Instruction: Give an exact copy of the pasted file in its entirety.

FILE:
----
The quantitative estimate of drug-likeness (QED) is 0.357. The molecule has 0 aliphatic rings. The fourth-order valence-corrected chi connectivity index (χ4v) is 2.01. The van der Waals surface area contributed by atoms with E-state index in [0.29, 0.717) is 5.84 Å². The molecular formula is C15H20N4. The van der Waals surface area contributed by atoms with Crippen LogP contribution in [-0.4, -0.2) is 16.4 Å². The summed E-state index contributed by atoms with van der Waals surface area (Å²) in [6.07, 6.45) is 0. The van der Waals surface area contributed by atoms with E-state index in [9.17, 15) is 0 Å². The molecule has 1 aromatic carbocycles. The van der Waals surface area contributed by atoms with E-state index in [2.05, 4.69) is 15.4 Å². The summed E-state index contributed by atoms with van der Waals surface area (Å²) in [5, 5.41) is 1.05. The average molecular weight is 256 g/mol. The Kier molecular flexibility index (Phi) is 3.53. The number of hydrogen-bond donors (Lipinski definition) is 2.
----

The quantitative estimate of drug-likeness (QED) is 0.357. The molecule has 0 aliphatic rings. The fourth-order valence-corrected chi connectivity index (χ4v) is 2.01. The van der Waals surface area contributed by atoms with E-state index in [0.29, 0.717) is 5.84 Å². The molecular formula is C15H20N4. The van der Waals surface area contributed by atoms with Crippen LogP contribution in [-0.4, -0.2) is 16.4 Å². The summed E-state index contributed by atoms with van der Waals surface area (Å²) in [6.07, 6.45) is 0. The van der Waals surface area contributed by atoms with E-state index in [9.17, 15) is 0 Å². The molecule has 1 aromatic carbocycles. The van der Waals surface area contributed by atoms with E-state index in [2.05, 4.69) is 15.4 Å². The summed E-state index contributed by atoms with van der Waals surface area (Å²) in [5, 5.41) is 1.05. The average molecular weight is 256 g/mol. The Kier molecular flexibility index (Phi) is 3.53. The number of hydrogen-bond donors (Lipinski definition) is 2.